Memory comes in a variety of formats and uses.
RAM stands for Random Access Memory, and is a type of memory that can be both written to and read from. Most RAM types are Volatile, so the contents of RAM are lost when the system powers down. One exception is NVRAM, otherwise known as Non-Volatile Random Access Memory.
The RAM is the temporary holding place for data. When available RAM space runs out, the OS pages out data to the Hard Drive. This results in a loss of performance, so, the more RAM you have in your system, the less often your system has to use the hard drive as a temporary holding area.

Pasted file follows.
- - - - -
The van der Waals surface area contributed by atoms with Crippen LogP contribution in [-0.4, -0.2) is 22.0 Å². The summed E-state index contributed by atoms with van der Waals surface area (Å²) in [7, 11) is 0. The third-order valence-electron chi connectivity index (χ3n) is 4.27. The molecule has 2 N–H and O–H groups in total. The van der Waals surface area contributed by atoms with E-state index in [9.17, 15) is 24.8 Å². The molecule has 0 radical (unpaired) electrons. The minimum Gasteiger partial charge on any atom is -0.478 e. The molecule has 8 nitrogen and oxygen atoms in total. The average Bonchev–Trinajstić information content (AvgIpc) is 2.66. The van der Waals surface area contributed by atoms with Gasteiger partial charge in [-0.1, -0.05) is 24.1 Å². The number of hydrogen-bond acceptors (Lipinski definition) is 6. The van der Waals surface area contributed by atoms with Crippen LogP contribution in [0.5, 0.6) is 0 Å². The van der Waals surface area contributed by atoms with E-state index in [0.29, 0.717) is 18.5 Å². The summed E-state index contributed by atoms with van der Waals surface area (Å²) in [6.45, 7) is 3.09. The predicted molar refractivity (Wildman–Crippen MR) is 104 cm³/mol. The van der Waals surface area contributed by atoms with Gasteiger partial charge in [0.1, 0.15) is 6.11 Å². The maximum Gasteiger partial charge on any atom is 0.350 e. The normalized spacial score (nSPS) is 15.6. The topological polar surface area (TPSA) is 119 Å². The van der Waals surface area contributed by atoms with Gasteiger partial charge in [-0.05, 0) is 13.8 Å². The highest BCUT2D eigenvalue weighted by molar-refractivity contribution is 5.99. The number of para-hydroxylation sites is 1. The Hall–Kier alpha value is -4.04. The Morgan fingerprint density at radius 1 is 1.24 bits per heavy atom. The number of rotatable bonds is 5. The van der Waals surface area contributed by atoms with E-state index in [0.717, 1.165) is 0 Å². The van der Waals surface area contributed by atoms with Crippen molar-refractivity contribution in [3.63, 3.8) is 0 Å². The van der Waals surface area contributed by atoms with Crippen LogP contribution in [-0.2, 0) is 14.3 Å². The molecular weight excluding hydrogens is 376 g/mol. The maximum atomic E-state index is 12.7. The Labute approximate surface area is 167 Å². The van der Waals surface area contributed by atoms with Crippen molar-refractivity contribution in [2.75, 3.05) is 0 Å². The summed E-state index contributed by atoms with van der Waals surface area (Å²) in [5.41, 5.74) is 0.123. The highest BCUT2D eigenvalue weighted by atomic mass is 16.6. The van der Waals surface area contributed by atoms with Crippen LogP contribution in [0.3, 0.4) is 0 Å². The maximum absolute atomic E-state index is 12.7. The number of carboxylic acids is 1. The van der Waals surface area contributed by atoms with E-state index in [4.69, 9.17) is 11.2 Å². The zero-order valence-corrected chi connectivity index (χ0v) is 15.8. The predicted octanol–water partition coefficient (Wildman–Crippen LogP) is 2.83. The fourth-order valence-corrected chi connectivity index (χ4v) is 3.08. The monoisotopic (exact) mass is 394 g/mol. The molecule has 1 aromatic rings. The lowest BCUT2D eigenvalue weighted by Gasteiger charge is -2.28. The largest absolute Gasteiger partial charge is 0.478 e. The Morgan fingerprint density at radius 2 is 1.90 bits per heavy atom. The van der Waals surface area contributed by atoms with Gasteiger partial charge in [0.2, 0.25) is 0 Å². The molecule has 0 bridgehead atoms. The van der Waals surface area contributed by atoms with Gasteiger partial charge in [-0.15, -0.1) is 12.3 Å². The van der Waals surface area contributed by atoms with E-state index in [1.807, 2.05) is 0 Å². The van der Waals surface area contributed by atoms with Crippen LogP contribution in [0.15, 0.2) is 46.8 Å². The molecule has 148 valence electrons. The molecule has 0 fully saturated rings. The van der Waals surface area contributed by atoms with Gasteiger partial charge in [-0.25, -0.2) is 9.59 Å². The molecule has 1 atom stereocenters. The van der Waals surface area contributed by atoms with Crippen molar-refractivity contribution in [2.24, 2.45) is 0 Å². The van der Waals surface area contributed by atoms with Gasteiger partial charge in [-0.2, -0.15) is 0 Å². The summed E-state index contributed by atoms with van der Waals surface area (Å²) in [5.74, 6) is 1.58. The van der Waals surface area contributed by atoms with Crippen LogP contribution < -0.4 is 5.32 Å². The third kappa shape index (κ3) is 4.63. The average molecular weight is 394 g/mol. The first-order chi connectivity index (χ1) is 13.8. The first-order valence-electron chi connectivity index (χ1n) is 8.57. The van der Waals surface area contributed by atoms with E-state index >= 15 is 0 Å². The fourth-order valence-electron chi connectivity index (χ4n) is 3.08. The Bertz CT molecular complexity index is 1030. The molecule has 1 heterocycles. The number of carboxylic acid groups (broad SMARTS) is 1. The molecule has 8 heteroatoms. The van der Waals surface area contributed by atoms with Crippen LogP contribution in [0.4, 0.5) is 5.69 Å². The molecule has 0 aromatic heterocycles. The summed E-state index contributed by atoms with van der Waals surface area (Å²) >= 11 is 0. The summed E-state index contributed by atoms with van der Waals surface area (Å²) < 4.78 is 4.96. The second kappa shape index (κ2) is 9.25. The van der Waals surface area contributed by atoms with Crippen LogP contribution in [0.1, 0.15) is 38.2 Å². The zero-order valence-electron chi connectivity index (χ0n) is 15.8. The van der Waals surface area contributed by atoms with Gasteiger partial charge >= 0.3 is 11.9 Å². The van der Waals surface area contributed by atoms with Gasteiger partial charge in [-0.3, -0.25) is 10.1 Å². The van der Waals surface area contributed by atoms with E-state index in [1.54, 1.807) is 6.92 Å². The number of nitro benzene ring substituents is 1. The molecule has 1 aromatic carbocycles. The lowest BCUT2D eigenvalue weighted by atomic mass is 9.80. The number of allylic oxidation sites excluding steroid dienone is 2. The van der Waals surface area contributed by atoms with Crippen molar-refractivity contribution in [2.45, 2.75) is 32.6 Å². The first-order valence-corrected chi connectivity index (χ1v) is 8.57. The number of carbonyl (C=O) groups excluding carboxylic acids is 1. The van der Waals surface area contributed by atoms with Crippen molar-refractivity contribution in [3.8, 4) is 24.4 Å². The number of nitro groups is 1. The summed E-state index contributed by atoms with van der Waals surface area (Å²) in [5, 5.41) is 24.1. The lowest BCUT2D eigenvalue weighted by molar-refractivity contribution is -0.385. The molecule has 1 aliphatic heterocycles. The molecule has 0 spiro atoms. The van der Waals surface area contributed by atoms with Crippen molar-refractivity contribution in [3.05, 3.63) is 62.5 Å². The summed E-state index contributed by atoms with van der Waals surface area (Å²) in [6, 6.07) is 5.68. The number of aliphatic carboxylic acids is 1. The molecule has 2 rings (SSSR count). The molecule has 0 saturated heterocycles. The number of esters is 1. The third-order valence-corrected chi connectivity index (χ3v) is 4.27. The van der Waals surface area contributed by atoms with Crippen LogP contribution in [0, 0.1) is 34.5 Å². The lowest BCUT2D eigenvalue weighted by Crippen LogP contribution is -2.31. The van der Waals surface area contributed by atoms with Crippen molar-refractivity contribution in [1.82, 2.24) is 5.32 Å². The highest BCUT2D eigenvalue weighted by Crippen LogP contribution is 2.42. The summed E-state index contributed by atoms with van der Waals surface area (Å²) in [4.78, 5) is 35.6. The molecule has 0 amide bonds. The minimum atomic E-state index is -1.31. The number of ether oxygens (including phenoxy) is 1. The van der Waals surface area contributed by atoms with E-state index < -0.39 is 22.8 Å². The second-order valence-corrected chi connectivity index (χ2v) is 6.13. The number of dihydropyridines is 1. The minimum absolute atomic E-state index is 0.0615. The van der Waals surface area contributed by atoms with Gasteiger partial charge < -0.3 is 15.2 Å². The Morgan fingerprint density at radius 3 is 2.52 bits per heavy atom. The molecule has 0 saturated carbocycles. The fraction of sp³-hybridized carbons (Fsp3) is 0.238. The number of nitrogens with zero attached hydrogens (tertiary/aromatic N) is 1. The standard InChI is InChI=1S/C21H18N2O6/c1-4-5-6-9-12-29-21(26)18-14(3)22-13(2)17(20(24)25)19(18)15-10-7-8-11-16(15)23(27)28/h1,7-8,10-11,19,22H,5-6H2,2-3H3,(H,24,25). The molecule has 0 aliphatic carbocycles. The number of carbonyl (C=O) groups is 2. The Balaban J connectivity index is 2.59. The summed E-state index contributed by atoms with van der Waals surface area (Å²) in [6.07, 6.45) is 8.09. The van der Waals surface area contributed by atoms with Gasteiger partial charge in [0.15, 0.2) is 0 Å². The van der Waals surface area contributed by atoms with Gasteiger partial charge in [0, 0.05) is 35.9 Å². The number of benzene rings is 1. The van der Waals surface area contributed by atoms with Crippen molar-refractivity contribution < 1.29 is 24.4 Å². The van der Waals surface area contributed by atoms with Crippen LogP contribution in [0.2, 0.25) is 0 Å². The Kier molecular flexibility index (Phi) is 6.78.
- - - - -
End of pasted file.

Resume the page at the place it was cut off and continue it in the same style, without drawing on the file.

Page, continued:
RAM comes in a variety of types. First, you have Dynamic RAM, abbreviated DRAM, and then you have Static RAM, also known as SRAM. DRAM's contents refresh frequently, while the contents of SRAM do not need to be refreshed. SRAM's read access times of around 10 nanoseconds are faster than DRAM's average of 60 nanoseconds. SRAM is also much more expensive to produce, and it usually limited to small portions of memory, such as Cache memory.